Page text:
Now that I have control over my emotions, I think it has become easier to stay happy. Because now I have so many ‘happiness triggers’ which significantly grew, especially when we were going through this Covid-19 and quarantine period. There was a day when I went out for a walk with my dog recently wearing a purple top. The sun was shining brightly and we walked I came across a bush of purple flowers that matched my top. I could not believe the coincidence and the joy that came over me was just incredible. Then, when my dog went on to pee on one of the purple bushes, while I was taking a selfie, I just couldn’t stop laughing. You always have to find little things that can lift your mood, even when you are going through a tough time like I did recently when I lost a dear friend of mine.
What advice would you give someone who has gone through as many hard times as you?
If the person is still in the dark, I would recommend the person to start meditation immediately. It helps control your emotions, sharpen your awareness, and give you a clear and stable state of mind. Be aware that doing one session of meditation will not make a big difference. You have to have multiple sessions. Until today, I have meditation sessions at least five times a week.
The world is changing so dramatically following the disgusting murder of George Floyd – how did you feel when you saw the footage?
I was mortified. It is awful that this is still happening in this 21st century and it makes me sad. But I am very grateful that the world has woken up and come together to fight for the black community.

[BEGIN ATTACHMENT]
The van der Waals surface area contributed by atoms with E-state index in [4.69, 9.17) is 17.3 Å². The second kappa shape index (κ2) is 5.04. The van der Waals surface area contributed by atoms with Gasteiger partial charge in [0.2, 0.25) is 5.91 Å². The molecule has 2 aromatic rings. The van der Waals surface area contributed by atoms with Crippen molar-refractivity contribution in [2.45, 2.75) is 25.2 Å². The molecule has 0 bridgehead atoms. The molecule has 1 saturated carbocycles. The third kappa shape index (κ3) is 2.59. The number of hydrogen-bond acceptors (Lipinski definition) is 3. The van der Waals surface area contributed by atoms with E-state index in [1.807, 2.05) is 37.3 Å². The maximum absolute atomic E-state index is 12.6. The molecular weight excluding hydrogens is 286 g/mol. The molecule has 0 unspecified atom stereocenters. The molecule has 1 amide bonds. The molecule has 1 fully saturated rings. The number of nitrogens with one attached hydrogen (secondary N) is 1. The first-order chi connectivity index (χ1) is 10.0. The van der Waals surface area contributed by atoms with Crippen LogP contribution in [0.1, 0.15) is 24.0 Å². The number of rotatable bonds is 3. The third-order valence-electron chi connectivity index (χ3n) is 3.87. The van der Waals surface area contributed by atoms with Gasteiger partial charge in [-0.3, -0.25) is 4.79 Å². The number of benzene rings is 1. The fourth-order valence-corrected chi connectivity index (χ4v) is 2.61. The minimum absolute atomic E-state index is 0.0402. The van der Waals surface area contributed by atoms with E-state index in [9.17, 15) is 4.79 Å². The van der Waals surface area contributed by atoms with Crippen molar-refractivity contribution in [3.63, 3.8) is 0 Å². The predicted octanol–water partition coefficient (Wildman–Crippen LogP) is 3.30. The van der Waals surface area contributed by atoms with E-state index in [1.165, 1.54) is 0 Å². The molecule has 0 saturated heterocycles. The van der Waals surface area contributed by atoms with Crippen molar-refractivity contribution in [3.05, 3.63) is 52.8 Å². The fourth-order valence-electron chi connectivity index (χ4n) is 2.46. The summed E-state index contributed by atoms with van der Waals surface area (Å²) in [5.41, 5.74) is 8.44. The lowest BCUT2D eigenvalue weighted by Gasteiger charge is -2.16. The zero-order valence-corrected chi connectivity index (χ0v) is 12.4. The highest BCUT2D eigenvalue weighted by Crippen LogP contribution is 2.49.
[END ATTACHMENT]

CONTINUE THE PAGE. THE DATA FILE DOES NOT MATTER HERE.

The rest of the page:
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Dear George, We collectively laid you to rest today and your spirit remains within us. Your death broke us, but your life was a gift that can never be measured. We will treasure you, honor you, and vow to transform because of you. You have changed us forever. Rest in Power, King. We got this. #blacklivesmatter #georgefloyd #restinpower @nikkolas_smith
As a man of colour, have you experienced racism in the street or at work?
Oh many times, especially when I was Moscow. It was always on the tube, mainly when I would sit next to an older lady who would immediately get up and change her sit or stand. I have tried to shield myself from that type of behaviour. So I just swatted it away all the times when it happened and did not allow it to get under my skin.
You must be thrilled to see so many young people coming together and finally understanding what happened to other people of colour in the past?
I am over the moon. It means those young people learned their history and their friends’ history, and do not agree with what has happened in the past. I hope they will not stop fighting until there are significant changes in the black community.
Local councils are being urged to remove statues of people who had links to slavery – as a gay man do you think we should do the same with figures who were homophobic – should Margaret Thatcher statues be removed because of Clause 28 in the 80s?
I think the statues should stay in place, but the engravings – or the statue’s description – should be changed to emphasise the homophobic remarks. For the statues with links to slavery, the same thing should apply and perhaps place a distinctive tag or logo that will not be missed on the description plate or the engravings of the statues so everyone would know those people were linked to slavery or were homophobic. And all should be available and be easy to locate on every online map.
What have you discovered about yourself during lock down?
This lockdown has been hard on every one of us. I live alone, and I have time to continue to understand and learning more about myself, and one thing that has been on the fore front is patience. I learnt how to be patient.
What would you say to your 12 year old self?
Things will be tough, but you must reach to your siblings because you are not alone. Don’t be afraid to be vulnerable. Be yourself, and always remember that your family and friends will always have your back.
If you have been affected by this story, call The Samaritans at any time, from any phone for FREE. Call 116 123.